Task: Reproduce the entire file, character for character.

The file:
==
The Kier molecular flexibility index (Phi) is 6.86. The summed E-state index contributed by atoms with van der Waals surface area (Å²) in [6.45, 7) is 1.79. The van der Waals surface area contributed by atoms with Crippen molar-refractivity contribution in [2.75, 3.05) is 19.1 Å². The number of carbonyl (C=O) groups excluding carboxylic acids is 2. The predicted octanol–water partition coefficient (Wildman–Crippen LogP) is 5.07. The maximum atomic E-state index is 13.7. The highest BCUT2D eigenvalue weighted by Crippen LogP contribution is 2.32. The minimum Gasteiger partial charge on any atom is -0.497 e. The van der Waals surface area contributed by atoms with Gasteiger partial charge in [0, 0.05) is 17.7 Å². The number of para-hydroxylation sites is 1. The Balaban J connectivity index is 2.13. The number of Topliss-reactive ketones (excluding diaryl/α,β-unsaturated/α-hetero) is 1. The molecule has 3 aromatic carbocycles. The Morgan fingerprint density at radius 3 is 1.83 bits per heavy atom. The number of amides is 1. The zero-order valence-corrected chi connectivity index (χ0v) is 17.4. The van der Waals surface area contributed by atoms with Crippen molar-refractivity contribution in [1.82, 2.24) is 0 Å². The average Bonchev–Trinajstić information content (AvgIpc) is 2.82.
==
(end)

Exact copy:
The Kier molecular flexibility index (Phi) is 6.86. The summed E-state index contributed by atoms with van der Waals surface area (Å²) in [6.45, 7) is 1.79. The van der Waals surface area contributed by atoms with Crippen molar-refractivity contribution in [2.75, 3.05) is 19.1 Å². The number of carbonyl (C=O) groups excluding carboxylic acids is 2. The predicted octanol–water partition coefficient (Wildman–Crippen LogP) is 5.07. The maximum atomic E-state index is 13.7. The highest BCUT2D eigenvalue weighted by Crippen LogP contribution is 2.32. The minimum Gasteiger partial charge on any atom is -0.497 e. The van der Waals surface area contributed by atoms with Gasteiger partial charge in [0, 0.05) is 17.7 Å². The number of para-hydroxylation sites is 1. The Balaban J connectivity index is 2.13. The number of Topliss-reactive ketones (excluding diaryl/α,β-unsaturated/α-hetero) is 1. The molecule has 3 aromatic carbocycles. The Morgan fingerprint density at radius 3 is 1.83 bits per heavy atom. The number of amides is 1. The zero-order valence-corrected chi connectivity index (χ0v) is 17.4. The van der Waals surface area contributed by atoms with Crippen molar-refractivity contribution in [1.82, 2.24) is 0 Å². The average Bonchev–Trinajstić information content (AvgIpc) is 2.82.